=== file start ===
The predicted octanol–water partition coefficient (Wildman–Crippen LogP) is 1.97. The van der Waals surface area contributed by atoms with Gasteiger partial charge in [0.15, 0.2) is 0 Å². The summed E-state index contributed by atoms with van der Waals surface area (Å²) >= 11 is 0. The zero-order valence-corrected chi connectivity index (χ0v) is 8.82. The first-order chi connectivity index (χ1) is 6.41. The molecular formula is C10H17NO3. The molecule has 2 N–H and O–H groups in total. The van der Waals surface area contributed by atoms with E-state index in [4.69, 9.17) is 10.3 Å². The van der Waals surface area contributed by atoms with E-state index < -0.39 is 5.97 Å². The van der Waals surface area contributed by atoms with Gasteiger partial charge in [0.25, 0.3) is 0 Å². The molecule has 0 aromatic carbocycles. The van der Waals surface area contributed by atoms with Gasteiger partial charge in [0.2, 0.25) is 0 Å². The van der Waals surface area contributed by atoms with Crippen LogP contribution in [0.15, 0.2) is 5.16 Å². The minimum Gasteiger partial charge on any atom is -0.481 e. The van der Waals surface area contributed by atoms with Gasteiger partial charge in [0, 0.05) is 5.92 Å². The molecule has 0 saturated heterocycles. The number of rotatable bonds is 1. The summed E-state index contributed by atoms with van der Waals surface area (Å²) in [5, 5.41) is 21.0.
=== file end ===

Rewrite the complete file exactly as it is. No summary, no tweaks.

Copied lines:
The predicted octanol–water partition coefficient (Wildman–Crippen LogP) is 1.97. The van der Waals surface area contributed by atoms with Gasteiger partial charge in [0.15, 0.2) is 0 Å². The summed E-state index contributed by atoms with van der Waals surface area (Å²) >= 11 is 0. The zero-order valence-corrected chi connectivity index (χ0v) is 8.82. The first-order chi connectivity index (χ1) is 6.41. The molecular formula is C10H17NO3. The molecule has 2 N–H and O–H groups in total. The van der Waals surface area contributed by atoms with E-state index in [4.69, 9.17) is 10.3 Å². The van der Waals surface area contributed by atoms with E-state index < -0.39 is 5.97 Å². The van der Waals surface area contributed by atoms with Gasteiger partial charge in [0.25, 0.3) is 0 Å². The molecule has 0 aromatic carbocycles. The van der Waals surface area contributed by atoms with Gasteiger partial charge in [0.2, 0.25) is 0 Å². The van der Waals surface area contributed by atoms with Crippen LogP contribution in [0.15, 0.2) is 5.16 Å². The minimum Gasteiger partial charge on any atom is -0.481 e. The van der Waals surface area contributed by atoms with Gasteiger partial charge in [0, 0.05) is 5.92 Å². The molecule has 0 saturated heterocycles. The number of rotatable bonds is 1. The summed E-state index contributed by atoms with van der Waals surface area (Å²) in [5, 5.41) is 21.0.